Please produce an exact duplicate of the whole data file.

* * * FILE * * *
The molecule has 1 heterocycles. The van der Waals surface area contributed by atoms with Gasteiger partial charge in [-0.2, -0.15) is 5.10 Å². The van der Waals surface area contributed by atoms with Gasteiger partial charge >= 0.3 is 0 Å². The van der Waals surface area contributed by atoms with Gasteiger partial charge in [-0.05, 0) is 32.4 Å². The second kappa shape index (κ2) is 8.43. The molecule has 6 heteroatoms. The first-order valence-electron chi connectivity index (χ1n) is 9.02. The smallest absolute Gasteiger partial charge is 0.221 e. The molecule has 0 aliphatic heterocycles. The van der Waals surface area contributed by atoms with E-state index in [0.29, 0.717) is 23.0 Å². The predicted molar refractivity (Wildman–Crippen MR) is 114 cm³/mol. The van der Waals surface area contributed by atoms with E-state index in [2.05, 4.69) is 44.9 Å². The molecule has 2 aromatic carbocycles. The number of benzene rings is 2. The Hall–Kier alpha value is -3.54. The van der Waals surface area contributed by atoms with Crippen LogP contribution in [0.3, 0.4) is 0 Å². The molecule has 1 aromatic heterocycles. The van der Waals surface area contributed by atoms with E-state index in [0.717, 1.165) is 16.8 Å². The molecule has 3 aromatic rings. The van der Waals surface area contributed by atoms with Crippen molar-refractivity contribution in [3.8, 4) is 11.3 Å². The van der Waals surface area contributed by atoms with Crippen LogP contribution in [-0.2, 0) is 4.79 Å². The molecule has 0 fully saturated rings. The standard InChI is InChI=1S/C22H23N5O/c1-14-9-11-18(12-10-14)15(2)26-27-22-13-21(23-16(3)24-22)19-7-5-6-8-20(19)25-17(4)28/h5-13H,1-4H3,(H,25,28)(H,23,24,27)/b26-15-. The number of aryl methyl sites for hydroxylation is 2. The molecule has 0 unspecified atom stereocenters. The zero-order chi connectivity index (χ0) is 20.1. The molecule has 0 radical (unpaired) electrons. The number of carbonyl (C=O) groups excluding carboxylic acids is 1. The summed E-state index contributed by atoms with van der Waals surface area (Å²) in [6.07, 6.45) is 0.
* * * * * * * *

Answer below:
The molecule has 1 heterocycles. The van der Waals surface area contributed by atoms with Gasteiger partial charge in [-0.2, -0.15) is 5.10 Å². The van der Waals surface area contributed by atoms with Gasteiger partial charge >= 0.3 is 0 Å². The van der Waals surface area contributed by atoms with Gasteiger partial charge in [-0.05, 0) is 32.4 Å². The second kappa shape index (κ2) is 8.43. The molecule has 6 heteroatoms. The first-order valence-electron chi connectivity index (χ1n) is 9.02. The smallest absolute Gasteiger partial charge is 0.221 e. The molecule has 0 aliphatic heterocycles. The van der Waals surface area contributed by atoms with E-state index in [0.29, 0.717) is 23.0 Å². The predicted molar refractivity (Wildman–Crippen MR) is 114 cm³/mol. The van der Waals surface area contributed by atoms with E-state index in [2.05, 4.69) is 44.9 Å². The molecule has 2 aromatic carbocycles. The number of benzene rings is 2. The Hall–Kier alpha value is -3.54. The van der Waals surface area contributed by atoms with Crippen LogP contribution in [0.3, 0.4) is 0 Å². The molecule has 1 aromatic heterocycles. The van der Waals surface area contributed by atoms with E-state index in [0.717, 1.165) is 16.8 Å². The molecule has 3 aromatic rings. The van der Waals surface area contributed by atoms with Crippen molar-refractivity contribution in [3.8, 4) is 11.3 Å². The van der Waals surface area contributed by atoms with Crippen LogP contribution in [-0.2, 0) is 4.79 Å². The molecule has 0 fully saturated rings. The standard InChI is InChI=1S/C22H23N5O/c1-14-9-11-18(12-10-14)15(2)26-27-22-13-21(23-16(3)24-22)19-7-5-6-8-20(19)25-17(4)28/h5-13H,1-4H3,(H,25,28)(H,23,24,27)/b26-15-. The number of aryl methyl sites for hydroxylation is 2. The molecule has 0 unspecified atom stereocenters. The zero-order chi connectivity index (χ0) is 20.1. The molecule has 0 radical (unpaired) electrons. The number of carbonyl (C=O) groups excluding carboxylic acids is 1. The summed E-state index contributed by atoms with van der Waals surface area (Å²) in [6.07, 6.45) is 0.